Here is a list of one-liners about suburbia, inspired by comedian Jeff Foxworthy, originator of the popular “you-know-you're-a-redneck-when” jokes.

You know you're in suburbia when:
o The only ethnic restaurants you can find are Italian and Chinese.
o The churches are all bunched together in a “religious-use” district.
o The synagogues have no Hebrew lettering on them, only English transliterations that make sense in no language whatsoever.
o Nobody approaches you in a supermarket parking lot asking if you want auto-body work done on the cheap.
o All of the construction is on the edge of town and not on infill sites.

The last comment was certainly true, until recent months, of the City of Dublin. A suburban outpost in the East Bay's Tri-Valley area, Dublin is a booming city made up largely of recently built housing and commercial buildings. In contrast to the charming row houses and shingle-style homes of the older cities in the region, Dublin looks as if it could have been designed in Orange County and built by a developer who couldn't read a map.

But enough suburbia jokes, which are not only impertinent but quite possibly irrelevant to our story. Cities are dynamic places, as all planners and developers know, and are always changing. This change is often to the good. Change was certainly a tonic idea for a city block in the industrial area of Dublin, where a K Mart operated until two years ago. Since K Mart closed, the Pac N' Save discount grocery and the Liquor Barn have left, followed by the Salvation Army. (You know things are bad when the second-hand stores bail out.) Last July, Livermore developer Michael Banducci, proprietor of Bancor Development, convinced the Dublin City Council to amend the city's general plan and rezone the block from “retail-office” to “mixed-use.”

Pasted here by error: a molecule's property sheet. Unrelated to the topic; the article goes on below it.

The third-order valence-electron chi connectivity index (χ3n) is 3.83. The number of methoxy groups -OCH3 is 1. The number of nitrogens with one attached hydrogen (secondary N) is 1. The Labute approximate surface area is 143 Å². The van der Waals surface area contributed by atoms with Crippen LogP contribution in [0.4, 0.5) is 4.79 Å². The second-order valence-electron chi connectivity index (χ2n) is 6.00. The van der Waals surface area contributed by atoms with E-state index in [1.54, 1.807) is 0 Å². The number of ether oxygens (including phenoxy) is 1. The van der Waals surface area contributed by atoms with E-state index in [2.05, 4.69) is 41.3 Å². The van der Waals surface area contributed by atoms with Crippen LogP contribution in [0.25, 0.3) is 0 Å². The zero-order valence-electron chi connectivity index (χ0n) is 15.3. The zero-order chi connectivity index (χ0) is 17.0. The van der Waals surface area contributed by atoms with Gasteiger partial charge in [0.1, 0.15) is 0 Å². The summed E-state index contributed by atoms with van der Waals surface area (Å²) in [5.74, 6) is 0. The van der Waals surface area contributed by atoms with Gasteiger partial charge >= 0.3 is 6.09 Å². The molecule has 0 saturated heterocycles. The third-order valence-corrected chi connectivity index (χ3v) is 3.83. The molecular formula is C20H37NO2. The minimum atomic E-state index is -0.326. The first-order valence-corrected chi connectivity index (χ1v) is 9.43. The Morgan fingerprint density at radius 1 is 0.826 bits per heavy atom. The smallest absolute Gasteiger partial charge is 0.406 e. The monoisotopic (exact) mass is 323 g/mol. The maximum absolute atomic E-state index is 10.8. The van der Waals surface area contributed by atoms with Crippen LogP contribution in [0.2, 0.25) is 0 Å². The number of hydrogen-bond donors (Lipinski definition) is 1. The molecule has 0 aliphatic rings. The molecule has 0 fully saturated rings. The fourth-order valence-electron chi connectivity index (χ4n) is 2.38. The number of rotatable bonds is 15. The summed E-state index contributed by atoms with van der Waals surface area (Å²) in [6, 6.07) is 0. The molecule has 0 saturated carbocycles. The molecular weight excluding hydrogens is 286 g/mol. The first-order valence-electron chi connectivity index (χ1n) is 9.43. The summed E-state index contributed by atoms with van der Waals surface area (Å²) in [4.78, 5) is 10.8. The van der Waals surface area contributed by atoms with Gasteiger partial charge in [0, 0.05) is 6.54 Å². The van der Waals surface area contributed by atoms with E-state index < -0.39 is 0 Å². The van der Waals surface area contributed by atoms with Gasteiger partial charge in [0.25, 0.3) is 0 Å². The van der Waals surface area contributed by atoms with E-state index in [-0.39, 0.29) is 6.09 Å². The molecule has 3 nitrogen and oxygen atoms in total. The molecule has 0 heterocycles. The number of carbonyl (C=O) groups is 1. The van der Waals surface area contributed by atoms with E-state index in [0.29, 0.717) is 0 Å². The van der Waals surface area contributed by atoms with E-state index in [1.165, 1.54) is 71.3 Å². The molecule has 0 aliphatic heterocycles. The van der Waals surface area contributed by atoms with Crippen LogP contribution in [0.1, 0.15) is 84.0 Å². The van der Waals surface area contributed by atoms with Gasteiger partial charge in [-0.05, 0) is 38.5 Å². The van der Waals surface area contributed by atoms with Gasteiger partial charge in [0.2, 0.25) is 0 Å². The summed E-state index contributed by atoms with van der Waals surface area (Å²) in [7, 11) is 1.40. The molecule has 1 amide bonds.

Banducci's plans for town homes and retail is hardly revolutionary planning, but it is well-executed. The site plan is orderly. There is a central open space with a swimming pool and a clubhouse. The residential portion is mostly row houses, which are unusual for Dublin, even if they are typical of the Bay Area in general. The developer and his designers have varied the widths of the streets to differentiate between the mostly public shopping areas and the somewhat less public areas in front of housing. Best of all, the developer has opted for an open street plan that is permeable to the surrounding community, rather than a paranoid, gated fortress.

Tralee features 233 housing units in three housing types: condominium flats over the retail portion of the project, two-story townhouse units divided into 12 separate buildings and located behind the retail buildings, and three-story walk-up, or “stoop-style,” townhouses in clusters of four, five and seven units. Although the project is not a redevelopment project and has no public subsidy, the city required Banducci to set aside 12.5% of the units for low- to moderate-income renters.